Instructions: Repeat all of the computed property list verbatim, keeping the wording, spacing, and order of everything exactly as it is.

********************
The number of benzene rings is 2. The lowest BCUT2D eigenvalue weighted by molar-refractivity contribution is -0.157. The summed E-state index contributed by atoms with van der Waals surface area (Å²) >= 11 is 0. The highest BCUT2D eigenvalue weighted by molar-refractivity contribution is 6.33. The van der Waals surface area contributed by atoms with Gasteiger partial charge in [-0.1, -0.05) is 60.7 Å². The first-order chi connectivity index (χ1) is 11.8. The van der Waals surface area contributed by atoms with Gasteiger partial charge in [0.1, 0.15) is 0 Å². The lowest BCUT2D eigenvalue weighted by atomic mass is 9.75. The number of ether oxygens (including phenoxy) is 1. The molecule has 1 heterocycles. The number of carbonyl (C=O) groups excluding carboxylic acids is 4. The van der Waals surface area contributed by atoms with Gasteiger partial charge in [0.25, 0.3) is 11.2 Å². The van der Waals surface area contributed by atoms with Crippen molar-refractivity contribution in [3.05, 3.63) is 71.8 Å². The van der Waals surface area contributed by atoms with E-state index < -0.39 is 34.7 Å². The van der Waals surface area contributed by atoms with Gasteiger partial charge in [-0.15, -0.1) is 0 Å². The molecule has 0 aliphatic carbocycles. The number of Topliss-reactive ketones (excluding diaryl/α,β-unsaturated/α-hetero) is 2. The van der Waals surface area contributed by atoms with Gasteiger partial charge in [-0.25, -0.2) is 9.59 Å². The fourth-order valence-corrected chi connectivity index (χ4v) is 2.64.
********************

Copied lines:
The number of benzene rings is 2. The lowest BCUT2D eigenvalue weighted by molar-refractivity contribution is -0.157. The summed E-state index contributed by atoms with van der Waals surface area (Å²) >= 11 is 0. The highest BCUT2D eigenvalue weighted by molar-refractivity contribution is 6.33. The van der Waals surface area contributed by atoms with Gasteiger partial charge in [-0.1, -0.05) is 60.7 Å². The first-order chi connectivity index (χ1) is 11.8. The van der Waals surface area contributed by atoms with Gasteiger partial charge in [0.1, 0.15) is 0 Å². The lowest BCUT2D eigenvalue weighted by atomic mass is 9.75. The number of ether oxygens (including phenoxy) is 1. The molecule has 1 heterocycles. The number of carbonyl (C=O) groups excluding carboxylic acids is 4. The van der Waals surface area contributed by atoms with Gasteiger partial charge in [0.25, 0.3) is 11.2 Å². The van der Waals surface area contributed by atoms with Crippen molar-refractivity contribution in [3.05, 3.63) is 71.8 Å². The van der Waals surface area contributed by atoms with E-state index < -0.39 is 34.7 Å². The van der Waals surface area contributed by atoms with Gasteiger partial charge in [-0.15, -0.1) is 0 Å². The molecule has 0 aliphatic carbocycles. The number of Topliss-reactive ketones (excluding diaryl/α,β-unsaturated/α-hetero) is 2. The van der Waals surface area contributed by atoms with Gasteiger partial charge in [-0.25, -0.2) is 9.59 Å². The fourth-order valence-corrected chi connectivity index (χ4v) is 2.64.